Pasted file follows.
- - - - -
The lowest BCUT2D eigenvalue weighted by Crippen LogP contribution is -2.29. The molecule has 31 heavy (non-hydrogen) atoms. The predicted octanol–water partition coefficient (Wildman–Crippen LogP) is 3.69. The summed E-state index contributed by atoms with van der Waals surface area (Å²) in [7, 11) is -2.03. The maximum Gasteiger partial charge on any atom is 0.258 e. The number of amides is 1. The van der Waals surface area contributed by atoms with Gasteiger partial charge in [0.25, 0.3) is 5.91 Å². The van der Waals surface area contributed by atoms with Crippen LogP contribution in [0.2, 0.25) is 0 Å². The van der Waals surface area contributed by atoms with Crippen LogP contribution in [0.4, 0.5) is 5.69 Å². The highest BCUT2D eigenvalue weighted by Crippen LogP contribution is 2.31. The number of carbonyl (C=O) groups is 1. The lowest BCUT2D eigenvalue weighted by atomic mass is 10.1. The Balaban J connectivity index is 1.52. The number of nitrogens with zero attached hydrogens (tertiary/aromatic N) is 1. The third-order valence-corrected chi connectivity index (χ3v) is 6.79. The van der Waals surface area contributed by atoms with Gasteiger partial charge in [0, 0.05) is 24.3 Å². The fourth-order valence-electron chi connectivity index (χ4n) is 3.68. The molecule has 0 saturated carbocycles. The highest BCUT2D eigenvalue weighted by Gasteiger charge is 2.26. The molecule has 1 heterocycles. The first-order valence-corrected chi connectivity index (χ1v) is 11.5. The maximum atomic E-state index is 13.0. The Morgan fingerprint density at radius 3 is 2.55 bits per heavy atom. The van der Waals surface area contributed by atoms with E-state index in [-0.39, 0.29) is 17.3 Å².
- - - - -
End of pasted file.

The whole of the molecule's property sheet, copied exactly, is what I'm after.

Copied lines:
The lowest BCUT2D eigenvalue weighted by Crippen LogP contribution is -2.29. The molecule has 31 heavy (non-hydrogen) atoms. The predicted octanol–water partition coefficient (Wildman–Crippen LogP) is 3.69. The summed E-state index contributed by atoms with van der Waals surface area (Å²) in [7, 11) is -2.03. The maximum Gasteiger partial charge on any atom is 0.258 e. The number of amides is 1. The van der Waals surface area contributed by atoms with Gasteiger partial charge in [0.25, 0.3) is 5.91 Å². The van der Waals surface area contributed by atoms with Crippen LogP contribution in [0.2, 0.25) is 0 Å². The van der Waals surface area contributed by atoms with Crippen LogP contribution in [0.4, 0.5) is 5.69 Å². The highest BCUT2D eigenvalue weighted by Crippen LogP contribution is 2.31. The number of carbonyl (C=O) groups is 1. The lowest BCUT2D eigenvalue weighted by atomic mass is 10.1. The Balaban J connectivity index is 1.52. The number of nitrogens with zero attached hydrogens (tertiary/aromatic N) is 1. The third-order valence-corrected chi connectivity index (χ3v) is 6.79. The van der Waals surface area contributed by atoms with Gasteiger partial charge in [0, 0.05) is 24.3 Å². The fourth-order valence-electron chi connectivity index (χ4n) is 3.68. The molecule has 0 saturated carbocycles. The highest BCUT2D eigenvalue weighted by Gasteiger charge is 2.26. The molecule has 1 heterocycles. The first-order valence-corrected chi connectivity index (χ1v) is 11.5. The maximum atomic E-state index is 13.0. The Morgan fingerprint density at radius 3 is 2.55 bits per heavy atom. The van der Waals surface area contributed by atoms with E-state index in [-0.39, 0.29) is 17.3 Å².